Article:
Democratic Underground

Patriot Games
October 25, 2001
by Isaac Peterson

Printer-friendly version of this article Tell a friend about this article Discuss this article

"In order to save the village, we had to destroy it."

I haven't heard that one much since the Vietnam era. I've sure been reminded of it a lot lately.

George W. Bush has reminded us over and over that the United States was targeted by terrorists because we're the land of freedom and liberty, and the war to eliminate terrorism was going to take a long, long time.

John Ashcroft didn't miss a beat in pushing anti-terrorism legislation on Congress. It was a real laundry list of basic rights and freedoms that would be tossed out the window. Some of the saner voices in this country pointed out that what Ashcroft wanted would not have done a thing to prevent the September 11 attacks. Some members of Congress resisted Ashcroft for a while, but most of them finally gave in and passed most of his bill.

Some people, but not enough, were able to see that Ashcroft's, and this administration's agenda was pretty much the same after the attack as it had been before. And they have an excuse to go ahead and push for rolling back liberties here in this country: fighting terrorism.

We were told that the fight is going to be a long one, and that in the meantime we need to give up some rights so they can do what they need to do. Terrorism is incredibly hard to fight because individuals can be terrorists, as well as nations, and it's hard, if not impossible sorting who's who. They don't want to admit what an uphill job they've taken on, but they're going to milk it for all it's worth. If they can't wipe out all the terrorists who target the United States because we're the land of freedom and liberty, then they'll take away the terrorists' incentive to attack us by wiping out freedom and liberty. In order to save freedom and liberty, they had to destroy it.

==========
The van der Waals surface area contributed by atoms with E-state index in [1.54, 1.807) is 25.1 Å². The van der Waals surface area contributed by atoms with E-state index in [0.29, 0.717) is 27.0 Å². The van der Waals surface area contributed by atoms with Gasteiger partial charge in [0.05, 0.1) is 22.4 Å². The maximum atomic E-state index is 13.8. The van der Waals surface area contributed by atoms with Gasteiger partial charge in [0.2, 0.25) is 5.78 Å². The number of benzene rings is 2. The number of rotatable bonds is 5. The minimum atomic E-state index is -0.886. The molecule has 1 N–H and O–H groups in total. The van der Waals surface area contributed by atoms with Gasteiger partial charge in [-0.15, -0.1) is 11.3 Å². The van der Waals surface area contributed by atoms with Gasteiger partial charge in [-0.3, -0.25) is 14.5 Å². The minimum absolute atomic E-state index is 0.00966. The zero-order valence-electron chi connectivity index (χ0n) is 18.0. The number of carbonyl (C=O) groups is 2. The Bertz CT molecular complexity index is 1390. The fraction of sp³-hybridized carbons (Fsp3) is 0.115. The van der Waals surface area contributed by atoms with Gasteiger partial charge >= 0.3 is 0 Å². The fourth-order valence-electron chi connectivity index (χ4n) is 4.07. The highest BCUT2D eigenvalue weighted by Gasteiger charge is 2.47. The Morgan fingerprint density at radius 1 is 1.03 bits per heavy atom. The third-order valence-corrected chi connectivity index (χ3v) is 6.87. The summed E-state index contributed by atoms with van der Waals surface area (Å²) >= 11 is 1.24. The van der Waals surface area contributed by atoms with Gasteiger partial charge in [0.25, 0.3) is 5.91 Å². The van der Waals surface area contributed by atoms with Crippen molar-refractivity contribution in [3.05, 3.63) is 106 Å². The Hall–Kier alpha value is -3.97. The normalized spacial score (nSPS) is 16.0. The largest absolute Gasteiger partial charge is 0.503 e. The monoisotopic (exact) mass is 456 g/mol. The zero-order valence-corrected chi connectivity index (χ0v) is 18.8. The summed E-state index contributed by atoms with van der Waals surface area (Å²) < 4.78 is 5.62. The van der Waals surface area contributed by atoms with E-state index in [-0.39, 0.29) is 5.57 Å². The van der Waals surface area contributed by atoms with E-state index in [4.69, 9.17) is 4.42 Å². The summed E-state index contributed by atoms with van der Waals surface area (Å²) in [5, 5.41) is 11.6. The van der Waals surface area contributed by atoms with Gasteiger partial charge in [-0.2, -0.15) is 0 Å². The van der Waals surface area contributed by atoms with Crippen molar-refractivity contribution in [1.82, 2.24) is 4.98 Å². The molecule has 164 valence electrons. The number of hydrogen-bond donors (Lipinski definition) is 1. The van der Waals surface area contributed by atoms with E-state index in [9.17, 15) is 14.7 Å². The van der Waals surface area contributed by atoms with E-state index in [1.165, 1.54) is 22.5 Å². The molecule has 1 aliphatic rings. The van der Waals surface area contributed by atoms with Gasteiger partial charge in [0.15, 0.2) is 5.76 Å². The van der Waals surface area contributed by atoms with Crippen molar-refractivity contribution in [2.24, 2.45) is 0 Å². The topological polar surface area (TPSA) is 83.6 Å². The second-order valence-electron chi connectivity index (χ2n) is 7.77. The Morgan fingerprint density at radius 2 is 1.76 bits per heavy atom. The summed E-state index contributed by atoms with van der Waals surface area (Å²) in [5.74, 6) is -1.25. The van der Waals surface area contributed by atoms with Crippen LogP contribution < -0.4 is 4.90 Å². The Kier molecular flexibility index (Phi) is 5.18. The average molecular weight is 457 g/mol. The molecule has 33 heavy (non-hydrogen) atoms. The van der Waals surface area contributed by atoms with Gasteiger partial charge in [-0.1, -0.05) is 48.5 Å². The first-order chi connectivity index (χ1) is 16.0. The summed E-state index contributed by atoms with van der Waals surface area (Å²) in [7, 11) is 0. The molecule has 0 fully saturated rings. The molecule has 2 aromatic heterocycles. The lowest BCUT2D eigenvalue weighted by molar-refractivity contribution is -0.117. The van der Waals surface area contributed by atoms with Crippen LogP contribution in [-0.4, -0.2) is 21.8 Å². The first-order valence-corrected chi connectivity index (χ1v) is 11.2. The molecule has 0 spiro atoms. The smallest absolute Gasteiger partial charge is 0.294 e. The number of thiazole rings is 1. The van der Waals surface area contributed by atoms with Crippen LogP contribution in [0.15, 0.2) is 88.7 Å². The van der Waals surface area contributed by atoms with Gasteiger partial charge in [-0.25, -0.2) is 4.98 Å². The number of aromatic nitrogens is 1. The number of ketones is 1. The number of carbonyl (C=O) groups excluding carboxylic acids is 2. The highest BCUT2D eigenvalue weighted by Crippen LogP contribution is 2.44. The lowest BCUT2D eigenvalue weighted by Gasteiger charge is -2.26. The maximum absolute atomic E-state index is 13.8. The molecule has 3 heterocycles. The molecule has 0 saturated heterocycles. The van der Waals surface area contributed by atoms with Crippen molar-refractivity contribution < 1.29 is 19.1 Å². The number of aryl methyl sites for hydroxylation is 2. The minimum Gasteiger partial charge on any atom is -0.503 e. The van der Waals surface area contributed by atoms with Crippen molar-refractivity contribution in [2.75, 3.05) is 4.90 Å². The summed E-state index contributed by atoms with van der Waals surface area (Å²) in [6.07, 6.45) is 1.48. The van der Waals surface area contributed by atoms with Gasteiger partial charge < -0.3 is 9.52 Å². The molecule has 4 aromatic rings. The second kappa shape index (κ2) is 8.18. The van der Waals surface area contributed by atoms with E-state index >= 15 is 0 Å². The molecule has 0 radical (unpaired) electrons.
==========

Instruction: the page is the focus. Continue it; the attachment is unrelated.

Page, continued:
This isn't all that new in this country - we've had laws limiting freedoms before in times where the country's interests were at stake. There was the Sedition Act of 1798, which called for jail sentences for criticizing the government. In 1917, there was the Espionage Act and another Sedition Act, giving jail sentences to people criticizing WWI. There were the 'loyalty oaths' and Congressional hearings used to 'smoke out' Communism in the 1940's and 50's, and other steps and laws the government has used to stifle dissent. And no Supreme Court has ever ruled that any of it was unconstitutional. I can't imagine the current court ever saying that the administration that they installed can't do whatever the hell it wants.

And they're getting us to go along with it. They've got the majority of people answering polls to say that they would be willing to give up freedom for security, and have got a lot of us waving flags while our rights to freedom and privacy are being lined up to have the same future as the Macarena.

Since Sept.11, we've been barraged by people waving flags, selling flags, anything you can imagine with flags. It's the patriotic thing to do, we're told, and anyone who has a problem with it is either unpatriotic or a traitor. Same with anyone who asks questions or makes statements that aren't in line with what the Bush administration is saying are acceptable forms of expression or discourse right now. With all that, let me risk being called unpatriotic or worse.

We're told the flag is the symbol of our freedom and liberty, and that's why we should fly it boldly, and fly it high. We all learned the story of the first flag in elementary school, how it was put together by Betsy Ross. And the story of how seeing the flag inspired Francis Scott Key to write the Star Spangled Banner. You know all the stories. But what if there was something better than the flag we could be lining up behind right now?